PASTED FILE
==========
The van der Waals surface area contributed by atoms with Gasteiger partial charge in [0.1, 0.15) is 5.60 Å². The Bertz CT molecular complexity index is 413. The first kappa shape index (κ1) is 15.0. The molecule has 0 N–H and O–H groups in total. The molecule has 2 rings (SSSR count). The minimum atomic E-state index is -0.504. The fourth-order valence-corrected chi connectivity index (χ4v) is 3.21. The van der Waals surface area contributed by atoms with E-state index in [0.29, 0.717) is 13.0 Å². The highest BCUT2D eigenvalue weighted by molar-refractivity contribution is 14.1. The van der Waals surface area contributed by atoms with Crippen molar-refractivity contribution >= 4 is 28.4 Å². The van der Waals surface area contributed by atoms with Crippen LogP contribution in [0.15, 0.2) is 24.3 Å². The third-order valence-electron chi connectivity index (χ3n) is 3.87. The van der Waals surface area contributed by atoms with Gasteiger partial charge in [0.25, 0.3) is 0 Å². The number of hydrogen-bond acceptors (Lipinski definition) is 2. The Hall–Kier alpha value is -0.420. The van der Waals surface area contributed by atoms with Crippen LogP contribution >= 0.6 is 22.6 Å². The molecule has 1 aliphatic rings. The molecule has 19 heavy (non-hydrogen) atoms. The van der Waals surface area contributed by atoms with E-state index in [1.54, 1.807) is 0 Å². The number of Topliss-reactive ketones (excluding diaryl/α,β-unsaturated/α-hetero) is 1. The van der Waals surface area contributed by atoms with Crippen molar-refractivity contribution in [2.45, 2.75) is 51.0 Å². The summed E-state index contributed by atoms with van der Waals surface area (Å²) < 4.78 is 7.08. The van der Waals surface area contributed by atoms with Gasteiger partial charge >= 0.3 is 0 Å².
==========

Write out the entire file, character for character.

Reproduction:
The van der Waals surface area contributed by atoms with Gasteiger partial charge in [0.1, 0.15) is 5.60 Å². The Bertz CT molecular complexity index is 413. The first kappa shape index (κ1) is 15.0. The molecule has 0 N–H and O–H groups in total. The molecule has 2 rings (SSSR count). The minimum atomic E-state index is -0.504. The fourth-order valence-corrected chi connectivity index (χ4v) is 3.21. The van der Waals surface area contributed by atoms with E-state index in [0.29, 0.717) is 13.0 Å². The highest BCUT2D eigenvalue weighted by molar-refractivity contribution is 14.1. The van der Waals surface area contributed by atoms with Crippen molar-refractivity contribution >= 4 is 28.4 Å². The van der Waals surface area contributed by atoms with Crippen LogP contribution in [0.15, 0.2) is 24.3 Å². The third-order valence-electron chi connectivity index (χ3n) is 3.87. The van der Waals surface area contributed by atoms with Gasteiger partial charge in [0.25, 0.3) is 0 Å². The number of hydrogen-bond acceptors (Lipinski definition) is 2. The Hall–Kier alpha value is -0.420. The van der Waals surface area contributed by atoms with Crippen LogP contribution >= 0.6 is 22.6 Å². The molecule has 1 aliphatic rings. The molecule has 19 heavy (non-hydrogen) atoms. The van der Waals surface area contributed by atoms with E-state index in [1.54, 1.807) is 0 Å². The number of Topliss-reactive ketones (excluding diaryl/α,β-unsaturated/α-hetero) is 1. The van der Waals surface area contributed by atoms with Crippen molar-refractivity contribution in [2.45, 2.75) is 51.0 Å². The summed E-state index contributed by atoms with van der Waals surface area (Å²) < 4.78 is 7.08. The van der Waals surface area contributed by atoms with Gasteiger partial charge >= 0.3 is 0 Å².